The Austin Daily Herald from Austin, Minnesota on December 15, 1958 · Page 3
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The Austin Daily Herald from Austin, Minnesota · Page 3

Austin, Minnesota
Issue Date:
Monday, December 15, 1958
Page 3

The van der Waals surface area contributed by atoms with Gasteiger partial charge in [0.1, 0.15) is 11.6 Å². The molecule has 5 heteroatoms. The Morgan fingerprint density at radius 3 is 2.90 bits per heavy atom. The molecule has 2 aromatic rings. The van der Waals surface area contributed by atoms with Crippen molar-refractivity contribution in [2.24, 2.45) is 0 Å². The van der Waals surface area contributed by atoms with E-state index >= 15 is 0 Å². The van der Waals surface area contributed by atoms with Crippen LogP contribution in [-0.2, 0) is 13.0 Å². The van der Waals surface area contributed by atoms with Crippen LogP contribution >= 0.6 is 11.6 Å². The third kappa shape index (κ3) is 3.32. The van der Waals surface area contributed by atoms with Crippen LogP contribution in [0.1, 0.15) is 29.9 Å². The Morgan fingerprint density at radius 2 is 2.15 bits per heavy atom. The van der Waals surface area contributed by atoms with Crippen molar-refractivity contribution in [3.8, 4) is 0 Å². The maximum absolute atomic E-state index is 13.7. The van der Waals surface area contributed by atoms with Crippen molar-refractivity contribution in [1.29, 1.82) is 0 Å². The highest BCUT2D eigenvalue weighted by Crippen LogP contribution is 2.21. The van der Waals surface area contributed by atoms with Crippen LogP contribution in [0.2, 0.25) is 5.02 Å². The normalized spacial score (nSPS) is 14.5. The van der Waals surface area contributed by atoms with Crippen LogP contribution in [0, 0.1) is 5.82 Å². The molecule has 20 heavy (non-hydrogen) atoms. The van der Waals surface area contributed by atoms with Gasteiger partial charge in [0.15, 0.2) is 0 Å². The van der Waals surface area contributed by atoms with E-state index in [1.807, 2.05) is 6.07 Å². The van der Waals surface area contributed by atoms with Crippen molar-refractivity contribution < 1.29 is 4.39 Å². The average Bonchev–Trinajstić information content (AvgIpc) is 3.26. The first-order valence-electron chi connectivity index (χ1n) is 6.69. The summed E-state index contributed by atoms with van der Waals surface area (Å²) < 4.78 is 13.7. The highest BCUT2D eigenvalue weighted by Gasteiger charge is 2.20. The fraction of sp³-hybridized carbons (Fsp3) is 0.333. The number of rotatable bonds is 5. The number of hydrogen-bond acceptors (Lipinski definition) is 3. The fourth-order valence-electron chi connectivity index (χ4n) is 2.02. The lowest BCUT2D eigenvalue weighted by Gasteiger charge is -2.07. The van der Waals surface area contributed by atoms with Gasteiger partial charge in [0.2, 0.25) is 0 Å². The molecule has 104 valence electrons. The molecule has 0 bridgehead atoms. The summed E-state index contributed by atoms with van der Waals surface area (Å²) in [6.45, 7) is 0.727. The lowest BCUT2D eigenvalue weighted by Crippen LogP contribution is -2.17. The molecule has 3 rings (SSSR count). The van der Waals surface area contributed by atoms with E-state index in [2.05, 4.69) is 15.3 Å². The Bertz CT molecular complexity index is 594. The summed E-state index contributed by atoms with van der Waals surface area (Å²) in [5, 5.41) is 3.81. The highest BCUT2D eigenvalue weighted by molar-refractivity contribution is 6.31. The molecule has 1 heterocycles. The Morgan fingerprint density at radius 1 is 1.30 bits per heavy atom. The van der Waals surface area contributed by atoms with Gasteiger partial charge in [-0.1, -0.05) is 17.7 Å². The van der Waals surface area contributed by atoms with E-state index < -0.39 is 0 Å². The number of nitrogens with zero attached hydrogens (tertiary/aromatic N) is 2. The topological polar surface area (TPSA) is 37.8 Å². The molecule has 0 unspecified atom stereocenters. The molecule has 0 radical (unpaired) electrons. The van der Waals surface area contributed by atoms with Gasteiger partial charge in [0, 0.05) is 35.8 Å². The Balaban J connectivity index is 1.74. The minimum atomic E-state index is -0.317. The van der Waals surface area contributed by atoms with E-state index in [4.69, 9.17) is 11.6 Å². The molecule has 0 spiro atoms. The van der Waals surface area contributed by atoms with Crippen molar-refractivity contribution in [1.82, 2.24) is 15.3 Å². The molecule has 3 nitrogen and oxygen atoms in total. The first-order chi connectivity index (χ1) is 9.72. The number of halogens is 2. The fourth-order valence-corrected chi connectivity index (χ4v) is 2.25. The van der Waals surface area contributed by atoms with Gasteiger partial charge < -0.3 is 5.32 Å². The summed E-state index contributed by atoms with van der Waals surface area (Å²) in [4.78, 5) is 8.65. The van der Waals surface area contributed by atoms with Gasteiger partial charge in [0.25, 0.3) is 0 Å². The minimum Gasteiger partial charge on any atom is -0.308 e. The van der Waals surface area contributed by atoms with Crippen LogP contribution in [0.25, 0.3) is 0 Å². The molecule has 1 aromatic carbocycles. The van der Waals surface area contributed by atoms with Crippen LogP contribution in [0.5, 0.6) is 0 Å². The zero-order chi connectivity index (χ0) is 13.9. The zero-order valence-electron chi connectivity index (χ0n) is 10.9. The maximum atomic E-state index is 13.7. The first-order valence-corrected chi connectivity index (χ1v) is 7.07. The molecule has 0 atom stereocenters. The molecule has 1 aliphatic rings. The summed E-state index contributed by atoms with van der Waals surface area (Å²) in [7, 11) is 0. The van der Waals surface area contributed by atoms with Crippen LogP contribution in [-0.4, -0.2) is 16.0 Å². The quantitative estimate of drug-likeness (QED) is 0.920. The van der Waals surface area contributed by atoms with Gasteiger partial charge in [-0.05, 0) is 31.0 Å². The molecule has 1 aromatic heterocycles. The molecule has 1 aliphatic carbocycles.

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World Gets 1st Glimpse of Navy's Giant Missile Base in California BLAST SCENE — Flames light up the intersection where the Allentown, Pa., hotel blast was followed Father Finds Son, 2, Frozen on Lawn HUNTER, Utah (AP) — M. B. Peterson stepped into the frigid dawn outside his home and found his 2-year-old son Zachary frozen to death on the lawn. The family was unaware the boy had left the house. The temperature had dipped to 22 degrees during the night. MOM KfifiA£-6IHS THAT SAY mey sove fhe fun of Chrisfmas for /cars fo come.' OUTFIT Featuring the world's most popular camera! there's everything needed »o launch a, photo career In this handsomely packaged gift outfit - from camera and film righr on down to bulbs and batteries for the flasholder. And talk «bout values! The camera is Kodak's thoroughly capable Irownle Hawkeye — rhe mo$f popular camera ever built I SPECIAL $13.95 WOLD'S DRUG STORE Camera Counter Moln at Bridge Open Nights Until Christmas by fire. Picture shows wall of Mountainville Hotel standing, at right. (AP Phorofax). CURIOSITY KILLS 6 Blast Erases Camera s Bid for Picture Bug ALLENTOWN, Pa. (AP) — A darkroom technician who wanted to be a newspaper photographer stopped on his way home from work to take pictures of a gas main explosion. Minutes later, he and five other curious spectators lost their lives in a second blast. Lester S. Kraft Jr. 29, a camera bug hired last September by the Allentown Call-Chronicle, was driving home late Saturday night after work. As he reached the outskirts of this southeastern Pennsylvania city, he saw a huge jet of flaming gas shoot up through the street paving from a broken main. He parked some 50 patrons probably kept the death toil down. "I went to the cellar door after I smelled gas and when I opened it, the odor was very heavy, 1 she said. "I yelled to the patrons to put out their cigarettes and get out because I was afraid of an explosion. Moments after the bar patrons left, the hotel was destroyed. In addition to Kraft, the deac were William Gruber and Perry Miller, both 16, who had just lefl a nearby roller skating rink;, wil liam MacLean; Walter Leitger, 37 and Maynard Haebner, 39, all o! and ran with his i Alientown. camera to the front porch of the 120-year-old Mountainville Hotel, a good spot from which to see the spectacular fire. Others also had gathered on the porch, or near it, to watch. . Tons of "rick Minutes later the second explosion ripped the building apart. Tons of brick and stone buried the six victims. Twenty-three others were injured, two critically. The second blast was followed by a series of lesser explosions as leaking gas ignited in the streets around the hotel. The operators of the hotel, actually a tavern with living quarters on the second floor, were Mr. and Mrs. George Andresack. Mrs. Andresack's timely warning to The fire lasted three hours. Util ity workers finally shut off the main valve to bring it under control. The explosions and fire drove hundreds of residents from nearby homes. They were able to return several hours later when the gas accumulation had dissipated. Investigations were launched by the Fire Department and the United Gas Improvement Co. Popcorn is a money-making project, even outside movie theaters. Farmer A. C Greene oi the Bruch Creek village in North Carolina says he gets about $5 POINT ARGUELLO, Calif. -The world gets its first good ook today at the Navv's new big- missile base hidden In the hills behind Point Arguello. For the first time, newsmen will be admitted to this 19,000-acre ! aclllty which soon will be lobbing giant rockets thousands of miles out over the Pacific Missile Range. From here will be launched space probes aimed at the moon, the sun and the planets. Satellites Fired From here will be fired Atlas- powered satellites carrying mice and monkeys blazing a trail for man's venture into space. And here the free world's biggest missile — an awesome weapon with a thrust of 1ft million pounds — will be fired for the first time. This missile is being rushed to completion at North American Aviation's Rocketdyne plant near Los Angeles, little more than 100 miles to the south The ICBM Atlas missile, by com parison, has only 400,000 pounds o thrust. Near Vandenberg Point Arguello lies just south o the new Vandenberg Air Force Base, which is reported preparing to fire its inaugural missile — a 150,000-pound-thrust Thor — some time this week. Vandenberg also has facilities for intercontinenta missiles. Point Arguello and Vandenberg both will use the Navy's highly instrumented Pacific Missile Range, which stretches 500 miles along the California coast from San Nicolas Island northward to San Francisco. It is significant that the Army reportedly slated to get out of the big-missile business, has no simi lar facility in this area. Navy of ficials say the Army will be able to use the Pacific range, however when the need arises. Complex Launching Pads Newsmen entering Point Arguei ID'S gates will find great com plexes of launching pads — some already built, some still unde construction — and upwards of a dozen concrete blockhouses. Thesi low-lying buildings bouse the in struments necessary for tracking and receiving radio information from our own missiles, plus othe instrumentation to scan the skies and the sea for enemy craft. The launch pads are aimed southwest toward Midway and Wake islands — the ICBM impact area — and directly south over the empty thousands of miles of Pacific Ocean lying between Point Arguello and the antarctic. Not In Danger The Pacific range is the only place in the free world where satellites can be launched into polar orbits without endangering populated areas. These man • made moons, swinging around the earth from pole to pole, will someday be able to keep every part of the 7*1 FAN FAILURE Duluth Firemen Hurt DULtmi, Mian. (AP) -» Kri Chief Paul Plynn and three other firemen today nursed injuries suffered while fighting flames which did an estimated $23,000 to $28,000 damage at the Superwood Corp. timpering plant here. Flynn said the fire Sunday resulted from spontaneous combustion which developed due to a lack of sufficient air circulation. Wood is impregnated with oils and baked in tempering ovens in the plant. A company spokesman said one of the high pressure fans in a steam-hsated oven failed, the fumes exrr.ded rapidly, a minor explosion followed and the flames were spread. Damage to the building was estimated at $18,000 and a company SMOULDERING RUINS — What's left of Mountainville Hotel at Allentown, Pa, BALLOT VIOLATIONS? Publisher Challenges Arkansas Vote Result WASHINGTON (AP) — An Arkansas newspaper publisher goes before a House committee today to pres his charges of irregularities in the election of Dr. Dale Alford, Little Rock segregationist, to a House seat. Alford, running as a write-in candidate, defeated Rep. Brooks Hays (D-Ark) by about 1,200 votes last month. Hays, who describes himself as a moderate on the segregation issue, has been a House member for 16 years. Challenging Alford's election is John P. Wells, publisher of a weekly newspaper at Little Rock. His complaint was filed with a special committee which is set up every two years to police House laws. He also has contended it was illegal to have the "X" mark printed on the stickers. On another point, Wells said that in several precincts the total of votes counted exceeded the number of qualified voters. And in charging a conspiracy, he said Alford's campaign manager was Claude Carpenter Jr., an associate of Faubus. The special committee's authority expires Jan. 3 and it has pow er only to report to the dying Congress and make recommendations to the new Congress convening Jan. 7. Hays himself would have to file any formal contest of Alford's election with the House Elections elections. The committee will de- subcommittee. Hays, however, cide whether it will look into the Hays election. Wells contends an investigation has indicated he doesn't plan to contest Alford's election. it«.».> t-uutcuua mi uivcsuguuun • would show, among other things, ]JOpOneS6 OH worth of popcorn per acre from world under surveillance as the his crop. SUNBEAM - IEWYT - NECCHI-ELNA - FRIGIDAIRE - MAYTAG - HARDWICK - YORK WE "BEAT" NOT "MEET"! ALL CATALOGUE PRICES - AND HERE IS HOW: • 1st - Check The Catalogue Prices - We Beat Them. • 2nd - No Ordering or Waiting - We Have it in Stock t 3rd -No Substitute • 4th - Full Warranty Here • 5th - Gift Wrapped Give Appliance Gifts AM. THI FAMIUT Toastmaster — < Toaster Proctor Toaster Model 7FM Hamilton Beach Mixer $34.95, NOW $24.88 Sunbeam FPM-PK, Reg. $25.75 Fry Pan NO. $19.55 Sunbeam T-10, Reg. $21.95 ...Now $16.91 . $22.95 Now $17.55 Handy Hannah Sunbam A-4 Electric irOH Reg. $14.75,Now $7.95 Sunbeam Single Control Electric Regular $34.95 Blanket N.W $24.99 - Arvin Reg. $15.95 Now Handy Hannah Model 895 Regular $8.95 Hair D'yer N .» $6.40 Fostoria — 6C j Regular $19.95 Now Coffee Maker $14.58 Sunbeam — Model AP-8 Regular $27.95 Percolator N .» $21.37 - Reg. $39.95 $30.77 *k trill „ _ $14.95 •__ ___ __ _ _ WBWVV.VH «••••• ?IT.T« ..mow w • ••« Waff IP Maker ?-2«e ., ^1A QK HUNDREDS OF OTHER GREAT "BUYS" AT COM- name manci $29.95 NOW ^i*f.JJ PELUNG low PRICES. STOPI SHOPI SAVEI Open Evenings Every Week Day Nite USE YOUB CBEDIT G ORDON T jri*-r-rn €L€CTmC INC. . SUNBEAM - SMITH-CORONA - NECCHI-ELNA - FRIGIDAIRE - MAYTAG - LEWYT- • Park Free in Big Lot Next Poor • So. Minnesota's Top Service Department • Reconditioned and guaranteed U»ed Appliances globe rotates beneath them. Point Arguello and Vandenberg at the moment are largely''re- search and development centers But the time could come when they will be America's first line of defense. The Soviet Union itself is now or soon will be within reach of this space-age arsenal, Errant Plane Causes Losses of $70,000 OAKLAND, Calif. (AP) — An unpiloted private plane took off at Oakland Airport Sunday with a mechanic dangling from a wing strut. The mechanic, Tony Herold had been changing the ignition switch. As he turned the propeller, the single-engine Cessna came to life. Herold grabbed a strut in an effort to stop the plane, but it gathered speed, climbed 25 feet, dipped and climbed again. Herold let go on the second dip. He suffered only cuts and bruises. The plane bounced into three gasoline trucks, cut off the tail of another aircraft and crashed to a stop against an airliner. Estimated damage: $70,000. 725 U. Students Will Get Diplomas MINNEAPOLIS (AP) - Some 725 University of Minnesota stu- !?nts will receive degrees at fall term commencement exercises Thursday night. Presidnt J L. Morrill will award the degrees and Max Fredmaii, Washington correspondent of the Manchester Guardian, will give the commencement address. AUCTION I Semi-modero four ioem house [ ond gorgge. 601 Jackson St. TONIGHT Dec. 15 - 7:00 P.M. MRS. JACOB FREESE, Owner. Albert Hopfe fir So., Aucti. evidence of law violations in balloting and in vote counting. He said a probe also would show what he termed a conspiracy involving Arkansas Gov. Orval E. Faubus. Alford, who says he is an independent Democrat, entered the race only a week before the election and asHed voters to paste to the official ballot stickers printed with his name and an "X" mark. Wells contends these stickers were passed out to voters at polling places, along with the ballots, and that this violated election Strike; Seek Bonus TOKYO (AP)—More than 250,000 miners today launched a par tial strike at 12 major Japanese coal mines for an indefinite period. The strikers, members of the National Coal Miners Union, de< mand an average yearend bonus of 2,000 yen (about $61) per work er. The only rockwool manufacturing plant In the southwest is in Temple, Tex. •pokwtnafl added ttttt l*il to, equipment will inn between ft,«» and $8,000, Flynn suffered arm auto in fall. Capt. William Gletson firemen Henry Buffer and Richard Olson suffered btfrni when they entered the building and ft backdraft swept flames Onto the rn^n. ROBBERS READ SIGN DAYTON, Ohio (APi-The marquee over a downtown theater reads: "A Nice Little Bank That Should Be Robbed." Sunday the box office was robbed of $100. The robber escaped on foot. AUSTIN (Minn,) HERALD A Monday, Dec. 15, 1950 0 :BEN FRANKLIN FRESH Peanut Brittle HARD MIX CANDIES LB. 29 « LB. 39 1 OLD FASHIONED Chocolate Drops 39 1 LB. GAY CANDY TOYS Delicious variety »f fruit and ipic« Haven in sparkling colon! Novelty chip, itraw, pillow, waffle ihapo. BIO CANDY CANES 6c. 10e Coyly ttripod popper mint canot. 9Vt and lift-in, long. FREE PARKING - STERLING SHOPPING CENTER BEN FRANKLIN 5c la. Chocolate dipped manhmaj* row Santa* fain* Just one of Many Items for Her Christmas LUREX STITCHED Quilted Nylon Chiffon 8 Glorious Colors if Orange Peel if Aqua Delight if Nugget Maize if Spice Tan if Bright Red if Charcoal Smoke if Pistachio Green if Ivory Buff A Luxurious new look ot on all time low price. Shimmering Mylar Lurex threads glimmer in on unusual Spiral effect. 100% NYLON Chiffon Specially quilted with on exclusive HI-LOFT Wadding. Every Garment Fully Lined, Completely Washable. Seasons Most Beautiful Coat Regular $22.50 value $1195 OUR PRICE ONLY Dresses, suits, car coats, shorties, pajamas, nighties, slips, nylons, long coats, sweaters, slacks, skirts, blouses, in fact everything for her to wear for Christmas. OPEN EVERY NIGHT TILL 9 P.M. UNTIL CHRISTMAS R. W. Tapager & Son 1010-1012 EAST WATER HE 9-3965 AUSTIN, MINNESOTA